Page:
Tibet’s exiled spiritual leader the Dalai Lama appealed today for calm in the standoff between Chinese security forces and local Tibetans at a blockaded monastery in western China.
Meanwhile, a top official of Tibet’s government-in-exile asked the United Nations to help resolve the crisis—a call echoed by Tibetans in the area near the monastery.
“The current situation prevailing at Kirti monastery in northeastern Tibet is extremely grim,” the Dalai Lama said in a statement released on Friday.
“The monastery, housing approximately 2,500 monks, is completely surrounded by Chinese armed forces, who at one point prevented vital food and other supplies from entering the monastic compound.”
On April 11, Chinese armed police using clubs and dogs attacked an unarmed crowd of Tibetans outside the monastery, severely injuring an unknown number.
Recalling that the blockade at Kirti, in the Ngaba Tibetan Autonomous Prefecture of China’s Sichuan province, began following the self-immolation of a monk in protest at Chinese rule, the Dalai Lama said the situation could become “explosive, with catastrophic consequences for the Tibetans in Ngaba.”
“In view of this, I urge both the monks and the lay Tibetans of the area not to do anything that might be used as a pretext by the local authorities to massively crack down on them.”
The Dalai Lama called on “the international community, the governments around the world, and the international nongovernmental organizations” to persuade China’s leaders to use “restraint” in handling the situation.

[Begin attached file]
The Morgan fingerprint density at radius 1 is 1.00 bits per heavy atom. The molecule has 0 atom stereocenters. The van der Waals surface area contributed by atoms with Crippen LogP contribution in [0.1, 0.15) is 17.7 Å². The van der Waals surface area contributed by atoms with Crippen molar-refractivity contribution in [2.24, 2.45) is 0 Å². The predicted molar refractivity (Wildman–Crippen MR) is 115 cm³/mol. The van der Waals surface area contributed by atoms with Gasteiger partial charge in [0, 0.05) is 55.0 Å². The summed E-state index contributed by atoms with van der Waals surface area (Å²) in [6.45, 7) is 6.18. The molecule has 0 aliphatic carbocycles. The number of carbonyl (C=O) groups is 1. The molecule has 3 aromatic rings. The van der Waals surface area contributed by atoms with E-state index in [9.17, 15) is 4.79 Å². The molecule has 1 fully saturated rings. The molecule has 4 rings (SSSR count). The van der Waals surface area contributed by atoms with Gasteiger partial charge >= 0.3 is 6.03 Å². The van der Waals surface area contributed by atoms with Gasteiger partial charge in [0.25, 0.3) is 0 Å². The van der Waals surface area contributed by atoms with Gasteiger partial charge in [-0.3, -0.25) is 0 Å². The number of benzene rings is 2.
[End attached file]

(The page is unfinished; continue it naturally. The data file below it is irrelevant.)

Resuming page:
China’s use of force in the region “has only deepened the grievances and resentment of the Tibetan people,” the Dalai Lama said.
Appeal to U.N.
Meanwhile, Tibet’s exile parliament appealed directly to the United Nations for help in resolving the standoff, calling U.N. Secretary General Ban Ki-Moon’s attention to “the deteriorating human rights situation in Tibet.”
“The security, dignity and human rights of over 2,500 monks of Kirti monastery, one of [Tibet’s] most important monasteries, stand critically threatened,” said the letter dated April 14 and sent to the U.N. by the exile parliament’s deputy speaker, Dolma Gyari.
Speaking to RFA, a Tibetan woman in Ngaba echoed the exile parliament’s appeal to the U.N. for protection and help.
“I hope that the United Nations and international human rights organizations will feel sympathy for us and help us,” the woman said, speaking on condition of anonymity.
“We have no equality here,” the woman said.
“We Tibetans have become scapegoats for blame by Ngaba prefecture and county officials, who then seek promotions and recognition,” another woman said, also on condition she not be named.
“Even if they are dealing with a small issue, they present it to higher authorities as a bigger and more serious problem, and then try to cause the situation to flare up,” she said.
State Department ‘concerned’
The U.S. State Department said on Thursday that it had raised the issue of the Kirti siege with Chinese officials.
China’s actions are “inconsistent with internationally recognized principles of religious freedom and human rights,” spokesman Mark Toner said, speaking to reporters.
“We continue to monitor the situation closely and are obviously concerned by it,” Toner said.
And on Friday, Human Rights Watch Asia advocacy director Sophie Richardson said, “The Chinese government has an obligation to protect its citizens’ rights of public expression, assembly, and religious belief as guaranteed under China’s laws and constitution.”
“The use of violence against peaceful, unarmed demonstrators including those [at] the Kirti monastery would be both unjustifiable and completely unlawful,” Richardson said.
Reported by Dorjee Tso for RFA’s Tibetan service. Translations by Karma Dorjee. Written in English by Richard Finney